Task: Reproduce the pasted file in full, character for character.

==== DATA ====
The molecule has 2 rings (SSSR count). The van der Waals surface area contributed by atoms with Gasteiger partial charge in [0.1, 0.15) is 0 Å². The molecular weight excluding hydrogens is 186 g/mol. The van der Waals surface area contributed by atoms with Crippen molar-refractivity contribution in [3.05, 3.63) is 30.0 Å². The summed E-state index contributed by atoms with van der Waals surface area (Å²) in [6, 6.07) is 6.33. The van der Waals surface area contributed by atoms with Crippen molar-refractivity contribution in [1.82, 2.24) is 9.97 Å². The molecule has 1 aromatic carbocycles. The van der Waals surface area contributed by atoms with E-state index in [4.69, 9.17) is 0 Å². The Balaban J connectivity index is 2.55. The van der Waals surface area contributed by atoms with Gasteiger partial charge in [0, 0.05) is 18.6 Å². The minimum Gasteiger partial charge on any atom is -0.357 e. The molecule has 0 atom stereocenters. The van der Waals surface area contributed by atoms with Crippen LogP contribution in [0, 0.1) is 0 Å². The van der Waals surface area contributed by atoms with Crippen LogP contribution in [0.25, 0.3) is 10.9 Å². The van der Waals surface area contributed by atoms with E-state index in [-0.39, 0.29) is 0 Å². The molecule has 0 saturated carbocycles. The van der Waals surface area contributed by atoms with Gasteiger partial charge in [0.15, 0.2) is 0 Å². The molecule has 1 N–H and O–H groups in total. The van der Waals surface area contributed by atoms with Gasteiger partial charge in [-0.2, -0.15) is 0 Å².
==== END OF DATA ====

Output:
The molecule has 2 rings (SSSR count). The van der Waals surface area contributed by atoms with Gasteiger partial charge in [0.1, 0.15) is 0 Å². The molecular weight excluding hydrogens is 186 g/mol. The van der Waals surface area contributed by atoms with Crippen molar-refractivity contribution in [3.05, 3.63) is 30.0 Å². The summed E-state index contributed by atoms with van der Waals surface area (Å²) in [6, 6.07) is 6.33. The van der Waals surface area contributed by atoms with Crippen molar-refractivity contribution in [1.82, 2.24) is 9.97 Å². The molecule has 1 aromatic carbocycles. The van der Waals surface area contributed by atoms with E-state index in [4.69, 9.17) is 0 Å². The Balaban J connectivity index is 2.55. The van der Waals surface area contributed by atoms with Gasteiger partial charge in [0, 0.05) is 18.6 Å². The minimum Gasteiger partial charge on any atom is -0.357 e. The molecule has 0 atom stereocenters. The van der Waals surface area contributed by atoms with Crippen LogP contribution in [0, 0.1) is 0 Å². The van der Waals surface area contributed by atoms with Crippen LogP contribution in [0.25, 0.3) is 10.9 Å². The van der Waals surface area contributed by atoms with E-state index in [-0.39, 0.29) is 0 Å². The molecule has 0 saturated carbocycles. The van der Waals surface area contributed by atoms with Gasteiger partial charge in [0.15, 0.2) is 0 Å². The molecule has 1 N–H and O–H groups in total. The van der Waals surface area contributed by atoms with Gasteiger partial charge in [-0.2, -0.15) is 0 Å².